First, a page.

?

Log in

No account? Create an account

Peter Rogers's Blog
Artist-in-Residence at Chez Firth

Wednesday (12/12/12) 4:49pm - ... wherein Peter posts his notes from the mask workshop.

Steve Jarand taught a mask-improv workshop from 12/7/12-12/9/12 at the Hideout Theatre.

These are my notes from the workshop.

Some Warm-Ups We Did

* Name warm-up
        * Sound off with everybody's names, then:
        1. Person A starts
        2. A walks towards B
        3. A mentions the name of C
        4. B walks towards C
        5. Goto 2
        * Do it too fast; screw up
                * Try it with eliminations
* Person A & person B are onstage
        * Person A is in a chair
        * B says a line of gibberish 
        * A responds with gibberish
        * Both leave together
        * Just make simple choices
                * The audience will fill in the gaps of specifics
                * Gibberish keeps the scene from feeling overspecified.
        * Try a neutral opening with a *huge* reaction.
                * Then try a huge reaction *to* the huge reaction.
                * Try a pre-chosen reaction.
                        * Still make sure it's the line that 'causes' your reaction.
                                * i.e. the line that you hear has to cause it.
                        * Try *two* pre-chosen reactions.
                                * Note that the scene still mostly works.
                * You can pick a difficult/subtle emotion/reaction.
                        * If so, be sure to go big.
                                * ... and be willing to screw up.
        * Make the reactions happen very quickly
                * This is more immediate to the audience
                * This gives you less time to intellectually process
                        * (... and self-edit.)
        * Pre-picking the reactions makes for better scenes.
                * This devalues talent.
                * It's not picking the 'right' reaction that matters.
* "Popcorn"
        * Everyone get in a circle
        * When you feel 'hot enough', just do a little hop and say "pop!"
        * If > 1 person "pops" simultaneously... they do something.
                * This can be decided on a per-game basis.
* Half-language stories.
        * Partner up with somebody who kinda-sorta knows language X.
        * His partner should not know X at all.
        * #1 tells a story in X.
        * #2 shares the story.
                * i.e., jump in when the person dries up.
        * Use body language etc. to convey the story.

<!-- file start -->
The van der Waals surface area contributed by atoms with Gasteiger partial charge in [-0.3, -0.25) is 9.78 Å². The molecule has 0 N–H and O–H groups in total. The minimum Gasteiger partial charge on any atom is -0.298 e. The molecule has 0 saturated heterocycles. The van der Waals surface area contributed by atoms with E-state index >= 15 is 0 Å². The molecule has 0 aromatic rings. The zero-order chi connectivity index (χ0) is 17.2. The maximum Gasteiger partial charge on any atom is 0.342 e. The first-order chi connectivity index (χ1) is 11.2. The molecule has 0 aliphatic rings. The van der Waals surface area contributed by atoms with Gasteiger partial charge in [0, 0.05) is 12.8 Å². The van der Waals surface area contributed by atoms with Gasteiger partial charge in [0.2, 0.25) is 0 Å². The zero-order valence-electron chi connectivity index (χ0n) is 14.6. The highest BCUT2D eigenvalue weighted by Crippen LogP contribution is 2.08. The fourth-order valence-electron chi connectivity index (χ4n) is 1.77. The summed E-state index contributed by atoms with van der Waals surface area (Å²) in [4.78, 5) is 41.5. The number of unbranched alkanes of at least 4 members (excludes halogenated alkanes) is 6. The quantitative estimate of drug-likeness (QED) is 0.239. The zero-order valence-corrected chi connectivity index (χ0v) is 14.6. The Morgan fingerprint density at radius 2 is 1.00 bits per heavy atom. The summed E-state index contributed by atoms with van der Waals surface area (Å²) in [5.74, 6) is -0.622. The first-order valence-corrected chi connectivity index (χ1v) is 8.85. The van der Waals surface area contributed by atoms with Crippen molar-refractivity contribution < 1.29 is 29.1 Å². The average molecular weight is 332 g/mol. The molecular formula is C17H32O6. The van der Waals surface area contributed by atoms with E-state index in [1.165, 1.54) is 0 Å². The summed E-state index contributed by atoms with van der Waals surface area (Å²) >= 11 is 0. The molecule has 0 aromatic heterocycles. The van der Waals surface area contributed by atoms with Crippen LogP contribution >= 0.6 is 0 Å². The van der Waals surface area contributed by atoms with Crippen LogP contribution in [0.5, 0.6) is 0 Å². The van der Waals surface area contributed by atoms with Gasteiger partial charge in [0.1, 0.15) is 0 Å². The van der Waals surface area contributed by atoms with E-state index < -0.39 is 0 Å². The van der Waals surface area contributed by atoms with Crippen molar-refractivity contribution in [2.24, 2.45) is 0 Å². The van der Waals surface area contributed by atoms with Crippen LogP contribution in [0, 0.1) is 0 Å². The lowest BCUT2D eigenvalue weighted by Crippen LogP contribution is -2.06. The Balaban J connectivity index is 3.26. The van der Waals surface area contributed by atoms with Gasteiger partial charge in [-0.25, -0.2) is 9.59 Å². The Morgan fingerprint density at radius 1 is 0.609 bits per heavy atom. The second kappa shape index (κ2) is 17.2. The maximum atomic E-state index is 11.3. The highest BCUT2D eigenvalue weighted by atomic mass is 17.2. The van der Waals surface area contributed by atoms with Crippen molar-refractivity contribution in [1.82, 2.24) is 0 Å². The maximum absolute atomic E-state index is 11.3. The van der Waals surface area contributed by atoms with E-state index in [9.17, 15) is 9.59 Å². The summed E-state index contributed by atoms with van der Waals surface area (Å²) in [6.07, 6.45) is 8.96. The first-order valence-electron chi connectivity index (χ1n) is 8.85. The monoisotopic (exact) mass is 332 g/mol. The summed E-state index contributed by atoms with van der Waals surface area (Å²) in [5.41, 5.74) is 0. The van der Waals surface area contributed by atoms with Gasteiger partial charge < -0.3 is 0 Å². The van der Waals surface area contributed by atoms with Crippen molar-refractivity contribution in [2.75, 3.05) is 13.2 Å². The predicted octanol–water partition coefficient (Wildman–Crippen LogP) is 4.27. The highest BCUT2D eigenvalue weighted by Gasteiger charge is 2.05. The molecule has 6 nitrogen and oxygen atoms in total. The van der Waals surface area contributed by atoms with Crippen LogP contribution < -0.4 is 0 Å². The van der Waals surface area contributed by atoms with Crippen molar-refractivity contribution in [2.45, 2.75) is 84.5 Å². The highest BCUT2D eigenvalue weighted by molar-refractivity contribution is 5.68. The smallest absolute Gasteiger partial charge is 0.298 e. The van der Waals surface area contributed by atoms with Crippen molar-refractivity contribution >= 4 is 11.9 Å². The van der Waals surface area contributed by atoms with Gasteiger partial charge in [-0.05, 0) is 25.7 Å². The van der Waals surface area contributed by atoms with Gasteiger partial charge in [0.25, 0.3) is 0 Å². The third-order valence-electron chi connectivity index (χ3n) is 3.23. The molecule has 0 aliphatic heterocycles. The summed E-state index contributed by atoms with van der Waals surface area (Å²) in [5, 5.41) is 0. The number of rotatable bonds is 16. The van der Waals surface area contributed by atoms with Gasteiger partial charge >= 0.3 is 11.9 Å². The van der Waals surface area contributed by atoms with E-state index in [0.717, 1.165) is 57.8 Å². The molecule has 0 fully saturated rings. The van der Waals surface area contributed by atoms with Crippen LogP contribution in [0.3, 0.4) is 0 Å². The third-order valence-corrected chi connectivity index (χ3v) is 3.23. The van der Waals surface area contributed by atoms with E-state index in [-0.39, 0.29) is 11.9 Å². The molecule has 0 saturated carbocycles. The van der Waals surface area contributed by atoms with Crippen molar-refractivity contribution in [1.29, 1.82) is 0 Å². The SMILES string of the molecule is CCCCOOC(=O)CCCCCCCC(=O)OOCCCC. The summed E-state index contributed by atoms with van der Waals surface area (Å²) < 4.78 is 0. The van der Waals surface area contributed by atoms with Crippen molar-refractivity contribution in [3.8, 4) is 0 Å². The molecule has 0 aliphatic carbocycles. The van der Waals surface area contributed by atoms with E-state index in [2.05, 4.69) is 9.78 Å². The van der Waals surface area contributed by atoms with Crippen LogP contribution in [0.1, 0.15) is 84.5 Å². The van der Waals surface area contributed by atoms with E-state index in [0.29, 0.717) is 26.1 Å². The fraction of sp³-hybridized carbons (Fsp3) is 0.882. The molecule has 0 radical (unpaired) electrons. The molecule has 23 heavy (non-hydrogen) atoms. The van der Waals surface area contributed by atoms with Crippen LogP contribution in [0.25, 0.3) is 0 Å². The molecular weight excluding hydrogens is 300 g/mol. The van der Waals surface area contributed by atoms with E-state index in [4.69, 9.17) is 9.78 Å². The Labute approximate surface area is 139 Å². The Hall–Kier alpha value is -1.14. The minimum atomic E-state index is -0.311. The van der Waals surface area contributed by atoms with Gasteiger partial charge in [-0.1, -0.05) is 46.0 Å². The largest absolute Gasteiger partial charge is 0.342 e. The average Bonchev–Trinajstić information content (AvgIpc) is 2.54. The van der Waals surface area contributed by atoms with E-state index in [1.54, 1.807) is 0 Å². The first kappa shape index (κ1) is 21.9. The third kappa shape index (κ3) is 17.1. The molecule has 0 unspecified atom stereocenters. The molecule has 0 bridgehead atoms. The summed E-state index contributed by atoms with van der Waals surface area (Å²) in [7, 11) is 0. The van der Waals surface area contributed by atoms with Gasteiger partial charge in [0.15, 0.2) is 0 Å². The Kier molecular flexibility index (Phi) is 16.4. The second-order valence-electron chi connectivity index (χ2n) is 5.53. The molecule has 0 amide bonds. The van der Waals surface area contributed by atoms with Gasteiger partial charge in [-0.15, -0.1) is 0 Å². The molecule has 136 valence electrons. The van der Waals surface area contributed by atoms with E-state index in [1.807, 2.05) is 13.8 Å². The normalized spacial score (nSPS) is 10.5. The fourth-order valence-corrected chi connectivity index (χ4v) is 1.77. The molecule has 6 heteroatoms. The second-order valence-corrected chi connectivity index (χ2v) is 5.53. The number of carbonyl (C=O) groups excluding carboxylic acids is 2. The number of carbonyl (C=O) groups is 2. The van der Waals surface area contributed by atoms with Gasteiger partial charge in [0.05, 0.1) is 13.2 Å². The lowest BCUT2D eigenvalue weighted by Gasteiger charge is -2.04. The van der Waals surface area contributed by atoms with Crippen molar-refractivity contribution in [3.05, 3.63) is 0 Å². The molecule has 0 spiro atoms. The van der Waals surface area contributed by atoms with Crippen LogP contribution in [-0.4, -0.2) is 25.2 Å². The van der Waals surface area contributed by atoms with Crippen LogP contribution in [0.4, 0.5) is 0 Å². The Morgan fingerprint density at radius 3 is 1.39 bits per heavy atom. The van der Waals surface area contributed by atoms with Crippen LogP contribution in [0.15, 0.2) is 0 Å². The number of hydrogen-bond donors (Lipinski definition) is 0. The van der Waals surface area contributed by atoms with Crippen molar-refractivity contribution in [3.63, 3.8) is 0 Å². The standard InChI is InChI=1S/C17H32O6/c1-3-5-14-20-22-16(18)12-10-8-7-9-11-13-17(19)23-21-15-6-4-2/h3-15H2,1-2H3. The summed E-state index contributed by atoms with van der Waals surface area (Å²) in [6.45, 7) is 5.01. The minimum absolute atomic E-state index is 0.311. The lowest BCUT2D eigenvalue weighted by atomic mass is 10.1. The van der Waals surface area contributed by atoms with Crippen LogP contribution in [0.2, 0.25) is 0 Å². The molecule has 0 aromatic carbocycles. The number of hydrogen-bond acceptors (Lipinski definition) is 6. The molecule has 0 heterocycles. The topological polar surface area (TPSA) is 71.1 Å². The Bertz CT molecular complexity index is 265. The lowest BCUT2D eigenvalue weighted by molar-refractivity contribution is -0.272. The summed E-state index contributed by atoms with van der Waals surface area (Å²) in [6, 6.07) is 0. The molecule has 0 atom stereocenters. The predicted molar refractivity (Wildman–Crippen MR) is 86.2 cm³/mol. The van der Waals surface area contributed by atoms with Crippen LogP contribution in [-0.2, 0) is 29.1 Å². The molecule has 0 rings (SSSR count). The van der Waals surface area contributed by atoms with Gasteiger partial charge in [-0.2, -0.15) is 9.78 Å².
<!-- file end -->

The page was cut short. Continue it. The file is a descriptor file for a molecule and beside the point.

* #2 should let his gibberish/fake X be guided by #1's real (or mostly-real) X.
* Play catch
        * Move around the space
        * If you miss, the *thrower* gets eliminated.
                * "The blind guy wins! Again!"
        * If you play safe, try playing dangerously, & vice versa.
                * Generally, always try playing a game opposite to how you play it.
* Word-at-a-time story
        * Three people in a line
        * Person in the center (#2) plays with #1
        * If anything goes wrong, #1 switches to #3.
        * Back'n'forth -- you always have the 'out' of the other person.
        * If things go wrong, blame the other person.
                * "If failure can be happy, why not blame?"
        * Recall that the story can be independent of the fun involved in performance.
                * A great story can result from a meh performance.
                * A fun performance can create a crap story.
                        * (This is the far more common case.)
        * You can do the same structure w/r/t speak-in-one-voice
                * Have high standards in this variation
                        * If something goes slow and stumbly, *switch*
                                * ... i.e. *whenever* you think it isn't amazing.
                        * Do *not* wait politely to complete a thought or concept.
* "Yes, let's" with departures.
        * Do it with several simultaneous groups.
        * If you leave your group, *join another group*. :)
* Zombie
        1. Person A is the zombie.
        2. A walks towards B
        3. B makes eye contact with C
        4. C says the name of D
        5. Goto 1, with A walking towards D
        * If A catches B, B is now the zombie
                * And B walks towards *C*, the person who didn't 'save' him
* Norwegian "3 things"
        * Just say all three with no interruption
        * Then afterwards, everyone says, "Three Things!"
                * Say it in a Norwegian accent.